About 70,000 children in Scotland are on social housing waiting lists, according to new analysis from Shelter Scotland.
The figure amounts to 20 children in every school.
The charity is calling for at least 37,100 social homes to be built to help tackle the issue.
Housing Minister Kevin Stewart said the impact of lockdown had resulted in a "necessary pause" in the delivery of affordable and social homes.
The Shelter Scotland analysis of the Scottish Housing Survey indicates there are about 40,000 households with children on waiting lists for social housing, and about 70,000 children within those households.
Sam Phillips from Dundee has been waiting for a home with a social landlord such as a council or housing association since before her son Caleb was born - he is now aged two-and-a-half.
She and her boyfriend previously lived at his parents' home but found the living situation difficult and "rushed" into a private let in Tayport, Fife.
While they both work, they still find the cost of private rent a "constant struggle".
She said: "It's been very stressful for us, we're always not knowing what could happen in the future.
"Affordability is a massive, massive thing. In the private sector you're paying their mortgage and some more.
"We'd just like to be settled in our own home."
In a YouGov survey commissioned by Shelter Scotland, knowledge of the number of schoolchildren on social housing waiting lists increased support for building more of these types of homes.
- 55% of respondents believe the next Scottish government should build more social homes than the current government will have built by the end of this parliamentary term
- This figure increases to 65% when those surveyed were provided with the analysis of the number of children on waiting lists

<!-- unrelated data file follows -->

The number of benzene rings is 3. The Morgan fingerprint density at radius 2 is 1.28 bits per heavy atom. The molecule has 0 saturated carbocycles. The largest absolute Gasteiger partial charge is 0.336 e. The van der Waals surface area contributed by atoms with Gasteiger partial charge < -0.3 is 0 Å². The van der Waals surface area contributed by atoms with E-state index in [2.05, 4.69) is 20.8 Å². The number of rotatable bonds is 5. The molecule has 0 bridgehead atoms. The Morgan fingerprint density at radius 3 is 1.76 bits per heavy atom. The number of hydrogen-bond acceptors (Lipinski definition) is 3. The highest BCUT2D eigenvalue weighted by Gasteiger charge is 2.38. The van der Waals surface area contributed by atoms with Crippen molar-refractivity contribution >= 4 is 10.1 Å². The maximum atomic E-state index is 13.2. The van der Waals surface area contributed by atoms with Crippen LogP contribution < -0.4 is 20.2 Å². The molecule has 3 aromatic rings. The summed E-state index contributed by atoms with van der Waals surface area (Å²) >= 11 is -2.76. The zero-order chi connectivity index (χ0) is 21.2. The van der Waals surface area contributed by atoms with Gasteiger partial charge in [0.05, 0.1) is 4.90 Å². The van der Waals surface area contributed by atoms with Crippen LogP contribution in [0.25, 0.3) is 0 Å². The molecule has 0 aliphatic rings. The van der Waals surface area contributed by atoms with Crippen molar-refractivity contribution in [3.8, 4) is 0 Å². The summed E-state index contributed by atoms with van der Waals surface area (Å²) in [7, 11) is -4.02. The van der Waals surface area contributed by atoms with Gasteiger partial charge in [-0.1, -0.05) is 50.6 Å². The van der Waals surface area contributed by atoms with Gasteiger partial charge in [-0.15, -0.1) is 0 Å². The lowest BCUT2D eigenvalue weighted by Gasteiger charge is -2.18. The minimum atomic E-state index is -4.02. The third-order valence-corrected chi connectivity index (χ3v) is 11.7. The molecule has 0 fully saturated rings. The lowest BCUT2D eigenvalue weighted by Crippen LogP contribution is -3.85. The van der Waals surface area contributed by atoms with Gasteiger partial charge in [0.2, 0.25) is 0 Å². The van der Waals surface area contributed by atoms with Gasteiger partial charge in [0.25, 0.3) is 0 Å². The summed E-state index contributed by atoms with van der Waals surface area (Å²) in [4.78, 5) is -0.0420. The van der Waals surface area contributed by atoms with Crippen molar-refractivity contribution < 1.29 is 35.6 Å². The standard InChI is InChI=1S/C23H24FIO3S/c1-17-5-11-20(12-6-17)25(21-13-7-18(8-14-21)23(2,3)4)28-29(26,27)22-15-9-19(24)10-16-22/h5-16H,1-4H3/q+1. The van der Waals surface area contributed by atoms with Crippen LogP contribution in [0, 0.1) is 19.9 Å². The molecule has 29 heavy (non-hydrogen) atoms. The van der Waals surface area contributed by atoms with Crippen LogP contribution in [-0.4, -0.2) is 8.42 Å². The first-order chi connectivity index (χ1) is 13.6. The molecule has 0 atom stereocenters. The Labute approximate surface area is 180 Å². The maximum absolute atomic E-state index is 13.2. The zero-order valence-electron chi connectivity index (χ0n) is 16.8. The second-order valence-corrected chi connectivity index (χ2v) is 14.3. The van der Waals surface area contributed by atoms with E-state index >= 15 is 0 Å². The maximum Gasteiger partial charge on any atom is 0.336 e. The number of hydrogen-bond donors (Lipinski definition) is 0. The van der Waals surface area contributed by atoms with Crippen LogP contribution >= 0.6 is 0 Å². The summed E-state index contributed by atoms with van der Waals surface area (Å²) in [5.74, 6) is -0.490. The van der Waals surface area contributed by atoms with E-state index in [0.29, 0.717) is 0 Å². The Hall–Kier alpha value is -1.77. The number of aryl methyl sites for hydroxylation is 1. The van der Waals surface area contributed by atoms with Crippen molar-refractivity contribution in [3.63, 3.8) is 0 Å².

- 4% believe the next Scottish government should build fewer social homes
- 63% believe Scottish political parties should prioritise building social homes
- 21% believe they should prioritise ensuring more people can buy homes
The poll of 1,073 adults in Scotland was carried out between 8-11 September.
'It's not right'
Shelter Scotland director Alison Watson said: "It's not right that tens of thousands of children don't have the security of a safe, affordable home.
"We know that delivering more social homes will support economic growth, create jobs and help Scotland to meet its climate targets.
"It will also strengthen our communities - reducing poverty and inequality, improving people's health and tackling the root cause of homelessness."
Housing Minister Kevin Stewart said: "We are committed to expanding our social housing stock and have transformed access to affordable housing.
"The impact of lockdown meant that there was a necessary pause in the delivery of affordable and social homes at a critical time in our 50,000 target period.
"We are continuing to work with partners across the housing sector in order that the programme can be progressed, as construction resumes in a new safe way."